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The Financial Crisis and Managerial Behavioral Biases

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Module Convenor: Dr Ahmed Barakat

Topic A: "Managerial behavioural biases in financial institutions have been one of the main causes of the global financial crisis (2007 – 2009).” Using the concepts of risk aversion, loss aversion, information asymmetry and heuristics, critically discuss this statement while giving practical examples and utilising real life case studies.

The financial crisis is one of the major global problems which causes many severe consequences, especially in economics activities. Economists have pointed out several causes of financial crisis, amongst which, managerial behavior biases in financial institutions have been considered one of the most important factors that lead to this major issue. This essay will first discuss the impact of these biases on the financial crisis based on the concept of risk aversion, loss aversion, information asymmetry and heuristics, then focus on the case of HBOS’s collapse in 2008.

To begin with, the financial crisis can be set in several ways. It can begin with a pricing bubble, people then have over expectation on the continued rise of these asset’s price so that they bulk buy them. When the bubble bursts and prices fall, the fall of the corporate network and the deleveraging of financial institutions after that cause market collapse. These behaviors may be caused and even made worst by behavior biases, especially managerial ones in financial institutions, as they interfere the valuation and decision about risk.

The behavioral approach to the financial crisis can be first discovered by the concept of risk aversion and loss aversion. Risk aversion concept influence risk decision in the financial crisis after people experienced gain in holding assets. Since they had already gained, the situation can be framed as a gain, they are then less risk averse and bought asset even more enthusiastically. The same thought occurred in the banking system, and together they pushed the price up even higher. On the other hand, after having suffered a loss in risky asset holdings, loss aversion, together with ambiguity aversion, would fall, led to the quick selling out of all risky asset holdings (Thaler and Johnson 1990). As a result, asset prices went down even lower. In particular, during the time of the house price problem (before the financial crisis actually happened), financial innovation in mortgage market made people who less likely to be able to pay back their mortgages are the ones offered more purchases. Banks were afraid of keeping too much subprime – linked securities, since they were risk averse, so they offered them to even riskier borrowers to get rid of them, even after being aware of the low probability of these borrowers to pay back.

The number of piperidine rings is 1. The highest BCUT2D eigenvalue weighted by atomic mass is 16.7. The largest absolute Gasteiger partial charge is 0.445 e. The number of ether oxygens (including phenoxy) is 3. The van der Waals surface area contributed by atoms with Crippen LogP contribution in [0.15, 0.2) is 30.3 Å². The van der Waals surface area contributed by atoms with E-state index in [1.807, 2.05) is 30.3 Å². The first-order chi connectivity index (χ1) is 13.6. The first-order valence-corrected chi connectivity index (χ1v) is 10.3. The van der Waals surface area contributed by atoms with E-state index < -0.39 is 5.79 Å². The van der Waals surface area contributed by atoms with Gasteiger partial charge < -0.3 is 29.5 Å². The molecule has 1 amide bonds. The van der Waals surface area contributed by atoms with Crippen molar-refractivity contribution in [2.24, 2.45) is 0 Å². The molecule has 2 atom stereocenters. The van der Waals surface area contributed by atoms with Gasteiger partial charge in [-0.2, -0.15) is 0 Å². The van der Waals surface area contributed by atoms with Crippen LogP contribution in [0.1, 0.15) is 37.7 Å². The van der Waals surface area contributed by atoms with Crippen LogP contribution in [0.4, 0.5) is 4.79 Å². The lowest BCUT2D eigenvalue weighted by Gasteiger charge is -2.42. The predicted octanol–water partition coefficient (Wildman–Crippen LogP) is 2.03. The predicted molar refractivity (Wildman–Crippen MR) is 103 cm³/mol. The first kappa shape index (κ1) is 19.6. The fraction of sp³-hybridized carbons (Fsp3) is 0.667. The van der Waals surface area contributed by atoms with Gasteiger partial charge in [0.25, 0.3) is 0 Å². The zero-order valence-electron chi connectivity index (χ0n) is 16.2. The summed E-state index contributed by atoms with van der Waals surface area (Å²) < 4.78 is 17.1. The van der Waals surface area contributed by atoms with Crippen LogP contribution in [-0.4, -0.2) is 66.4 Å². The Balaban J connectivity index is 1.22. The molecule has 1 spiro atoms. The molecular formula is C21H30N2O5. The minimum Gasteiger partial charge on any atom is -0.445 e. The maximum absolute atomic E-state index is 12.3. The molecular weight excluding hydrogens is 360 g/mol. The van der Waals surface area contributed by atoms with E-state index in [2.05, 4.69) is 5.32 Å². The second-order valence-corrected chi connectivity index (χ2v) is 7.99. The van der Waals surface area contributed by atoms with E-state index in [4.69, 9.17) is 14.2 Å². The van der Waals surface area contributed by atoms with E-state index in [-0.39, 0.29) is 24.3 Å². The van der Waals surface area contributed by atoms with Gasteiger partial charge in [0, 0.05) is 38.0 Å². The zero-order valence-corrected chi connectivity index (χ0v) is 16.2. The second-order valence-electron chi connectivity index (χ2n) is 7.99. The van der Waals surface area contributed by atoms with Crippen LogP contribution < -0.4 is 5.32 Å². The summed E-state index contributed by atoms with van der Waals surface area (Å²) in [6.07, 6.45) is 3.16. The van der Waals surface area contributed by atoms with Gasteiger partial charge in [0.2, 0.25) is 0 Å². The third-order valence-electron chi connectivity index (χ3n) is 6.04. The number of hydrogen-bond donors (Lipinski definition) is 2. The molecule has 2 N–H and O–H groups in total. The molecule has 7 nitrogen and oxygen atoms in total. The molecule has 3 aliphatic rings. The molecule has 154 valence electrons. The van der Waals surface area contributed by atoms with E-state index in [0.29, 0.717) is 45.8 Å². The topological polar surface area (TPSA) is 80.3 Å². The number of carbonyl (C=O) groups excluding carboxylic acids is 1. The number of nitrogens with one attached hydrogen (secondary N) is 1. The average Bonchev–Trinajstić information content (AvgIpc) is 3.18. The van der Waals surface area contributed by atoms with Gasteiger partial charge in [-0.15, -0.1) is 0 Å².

Secondly, information asymmetry is another cause of financial crisis. Information asymmetry, the different amount of information, between banks (lenders) and borrowers, leads to averse selection and agency problem. Due to the information advantage of borrowers over banks, it is difficult for banks to distinguish the low risk from the high-risk borrowers. This issue is called the adverse selection, which threaten banks to the larger probability that the high-risk borrowers do not pay back the loans. Since banks have trouble in determining the quality of investment projects of the borrowers, the borrowers have incentives to involve in personally beneficial projects but with a high chance of default. Take the housing market as an example, from 2000 to 2005, the housing boom and lending standard allowed borrowers to borrow up to the value of the house. Therefore, too many risky borrowers were allowed to buy houses to sell them at the higher price. So when house price fell in 2007, those risky borrowers cannot afford to pay back the loan, made some banks faced with the high amount of debt.